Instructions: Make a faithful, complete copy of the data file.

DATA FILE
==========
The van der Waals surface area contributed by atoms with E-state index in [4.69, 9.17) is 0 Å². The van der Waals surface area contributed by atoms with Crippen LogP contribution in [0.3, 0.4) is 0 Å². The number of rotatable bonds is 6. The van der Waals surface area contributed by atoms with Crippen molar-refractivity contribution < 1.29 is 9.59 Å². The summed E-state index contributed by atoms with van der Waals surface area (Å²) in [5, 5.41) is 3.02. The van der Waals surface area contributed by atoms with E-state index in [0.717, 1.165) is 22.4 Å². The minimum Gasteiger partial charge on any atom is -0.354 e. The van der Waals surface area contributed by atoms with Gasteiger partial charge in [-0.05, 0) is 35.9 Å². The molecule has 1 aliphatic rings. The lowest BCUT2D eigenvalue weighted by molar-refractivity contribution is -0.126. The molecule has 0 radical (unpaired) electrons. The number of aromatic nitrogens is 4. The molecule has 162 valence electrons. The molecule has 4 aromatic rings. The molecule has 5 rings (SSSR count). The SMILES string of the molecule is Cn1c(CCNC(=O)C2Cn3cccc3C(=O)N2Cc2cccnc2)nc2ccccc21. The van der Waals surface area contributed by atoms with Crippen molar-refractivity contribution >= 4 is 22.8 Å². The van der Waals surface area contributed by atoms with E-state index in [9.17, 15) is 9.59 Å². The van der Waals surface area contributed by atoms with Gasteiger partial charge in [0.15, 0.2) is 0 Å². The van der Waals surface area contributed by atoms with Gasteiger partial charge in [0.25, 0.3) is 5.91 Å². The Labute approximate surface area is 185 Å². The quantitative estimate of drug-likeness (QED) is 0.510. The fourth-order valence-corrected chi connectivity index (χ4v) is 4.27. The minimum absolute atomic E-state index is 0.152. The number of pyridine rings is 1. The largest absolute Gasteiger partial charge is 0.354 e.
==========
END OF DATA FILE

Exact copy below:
The van der Waals surface area contributed by atoms with E-state index in [4.69, 9.17) is 0 Å². The van der Waals surface area contributed by atoms with Crippen LogP contribution in [0.3, 0.4) is 0 Å². The number of rotatable bonds is 6. The van der Waals surface area contributed by atoms with Crippen molar-refractivity contribution < 1.29 is 9.59 Å². The summed E-state index contributed by atoms with van der Waals surface area (Å²) in [5, 5.41) is 3.02. The van der Waals surface area contributed by atoms with E-state index in [0.717, 1.165) is 22.4 Å². The minimum Gasteiger partial charge on any atom is -0.354 e. The van der Waals surface area contributed by atoms with Gasteiger partial charge in [-0.05, 0) is 35.9 Å². The molecule has 1 aliphatic rings. The lowest BCUT2D eigenvalue weighted by molar-refractivity contribution is -0.126. The molecule has 0 radical (unpaired) electrons. The number of aromatic nitrogens is 4. The molecule has 162 valence electrons. The molecule has 4 aromatic rings. The molecule has 5 rings (SSSR count). The SMILES string of the molecule is Cn1c(CCNC(=O)C2Cn3cccc3C(=O)N2Cc2cccnc2)nc2ccccc21. The van der Waals surface area contributed by atoms with Crippen molar-refractivity contribution >= 4 is 22.8 Å². The van der Waals surface area contributed by atoms with E-state index in [9.17, 15) is 9.59 Å². The van der Waals surface area contributed by atoms with Gasteiger partial charge in [0.15, 0.2) is 0 Å². The van der Waals surface area contributed by atoms with Gasteiger partial charge in [0.25, 0.3) is 5.91 Å². The Labute approximate surface area is 185 Å². The quantitative estimate of drug-likeness (QED) is 0.510. The fourth-order valence-corrected chi connectivity index (χ4v) is 4.27. The minimum absolute atomic E-state index is 0.152. The number of pyridine rings is 1. The largest absolute Gasteiger partial charge is 0.354 e.